As the Zika epidemic continues to spread through Brazil, Central America, and the United States, scientists at Colorado State University and around the world are working to understand the relationship between the behavior and distribution of mosquitos with climate and human interaction.
CSU’s School of Global Environmental Sustainability will host a panel discussion, Zika Beyond the Tropics: Does Climate Change Affect the Spread of Infectious Disease?, Sept. 21, 5-6:30 p.m., at Avogadro’s Number to help the community better understand the environmental factors that play a role in the spread of infectious disease.
• Ashley Anderson, Department of Journalism and Media Communication
• Jeff Morisette, Department of Interior North Central Climate Science Center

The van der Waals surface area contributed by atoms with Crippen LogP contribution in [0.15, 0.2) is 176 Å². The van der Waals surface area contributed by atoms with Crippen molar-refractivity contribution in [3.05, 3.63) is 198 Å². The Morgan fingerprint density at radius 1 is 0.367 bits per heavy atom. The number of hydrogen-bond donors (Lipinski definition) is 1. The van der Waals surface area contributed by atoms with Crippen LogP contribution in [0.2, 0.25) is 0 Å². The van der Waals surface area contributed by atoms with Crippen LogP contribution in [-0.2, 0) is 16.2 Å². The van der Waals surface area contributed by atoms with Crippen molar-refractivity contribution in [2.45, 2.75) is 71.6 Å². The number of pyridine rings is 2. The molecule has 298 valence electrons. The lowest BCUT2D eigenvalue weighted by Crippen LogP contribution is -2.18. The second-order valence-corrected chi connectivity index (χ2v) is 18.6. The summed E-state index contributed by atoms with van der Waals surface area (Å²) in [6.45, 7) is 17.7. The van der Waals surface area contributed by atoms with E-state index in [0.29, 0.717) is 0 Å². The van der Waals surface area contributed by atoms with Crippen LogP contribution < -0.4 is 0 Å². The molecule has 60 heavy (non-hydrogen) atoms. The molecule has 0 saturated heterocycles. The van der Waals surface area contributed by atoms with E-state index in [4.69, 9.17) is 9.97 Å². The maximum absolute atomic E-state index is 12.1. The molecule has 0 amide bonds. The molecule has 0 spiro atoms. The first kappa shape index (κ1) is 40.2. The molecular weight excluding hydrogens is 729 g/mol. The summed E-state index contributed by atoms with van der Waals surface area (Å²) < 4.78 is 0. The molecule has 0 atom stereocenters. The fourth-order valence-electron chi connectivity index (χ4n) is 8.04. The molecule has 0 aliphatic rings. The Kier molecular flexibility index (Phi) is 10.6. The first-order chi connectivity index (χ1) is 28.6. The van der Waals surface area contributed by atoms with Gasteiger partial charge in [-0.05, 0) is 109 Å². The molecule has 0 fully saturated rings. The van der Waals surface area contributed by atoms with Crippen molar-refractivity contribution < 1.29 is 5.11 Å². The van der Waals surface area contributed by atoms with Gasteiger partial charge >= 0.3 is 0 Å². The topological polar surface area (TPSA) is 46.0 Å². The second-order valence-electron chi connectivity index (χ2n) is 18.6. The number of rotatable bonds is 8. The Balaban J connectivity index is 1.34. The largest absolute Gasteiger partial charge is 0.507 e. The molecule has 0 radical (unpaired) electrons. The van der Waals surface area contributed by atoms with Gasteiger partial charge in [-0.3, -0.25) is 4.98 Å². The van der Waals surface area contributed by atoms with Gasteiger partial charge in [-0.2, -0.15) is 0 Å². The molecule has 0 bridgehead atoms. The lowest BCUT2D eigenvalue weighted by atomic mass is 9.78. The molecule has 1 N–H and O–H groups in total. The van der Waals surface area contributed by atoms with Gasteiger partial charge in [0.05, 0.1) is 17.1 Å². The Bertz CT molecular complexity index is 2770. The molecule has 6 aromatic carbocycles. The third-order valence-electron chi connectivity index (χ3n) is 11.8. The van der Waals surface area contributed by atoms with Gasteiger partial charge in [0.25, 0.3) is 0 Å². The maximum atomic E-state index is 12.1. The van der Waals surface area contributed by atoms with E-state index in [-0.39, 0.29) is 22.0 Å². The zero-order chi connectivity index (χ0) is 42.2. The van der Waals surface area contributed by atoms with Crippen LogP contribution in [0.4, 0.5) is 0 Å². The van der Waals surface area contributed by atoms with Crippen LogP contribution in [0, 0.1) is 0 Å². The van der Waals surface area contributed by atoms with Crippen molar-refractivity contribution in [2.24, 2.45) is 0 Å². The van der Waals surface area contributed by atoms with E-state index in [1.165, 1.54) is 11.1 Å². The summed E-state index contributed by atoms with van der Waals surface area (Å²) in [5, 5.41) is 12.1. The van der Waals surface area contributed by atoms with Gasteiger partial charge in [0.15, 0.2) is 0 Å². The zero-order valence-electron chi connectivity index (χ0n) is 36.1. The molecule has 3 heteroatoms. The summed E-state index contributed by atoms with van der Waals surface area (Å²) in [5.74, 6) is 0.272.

• Greg Ebel, Department of Microbiology, Immunology, and Pathology
• Chester Moore, Department of Microbiology, Immunology, and Pathology
The researchers will discuss how mosquito distribution is monitored to assess the potential threat in the U.S, and in a unique and varied climate like Colorado. They will also talk about how viruses are transmitted by mosquito vectors to emerge as significant health concerns, how people form opinions around climate change and how that might influence the perceived threat in the spread of existing and newly emerging infectious diseases.
The discussion will be moderated by Gene Kelly, head of the Department of Soil and Crop Sciences, associate director for Research and Development at SoGES, deputy director of the Agricultural Experiment Station and associate dean of CSU Extension.
Avogadro’s Number is located at 605 S. Mason St.
The panel discussion, part of a Managing the Planet series, is free of charge and open to the public.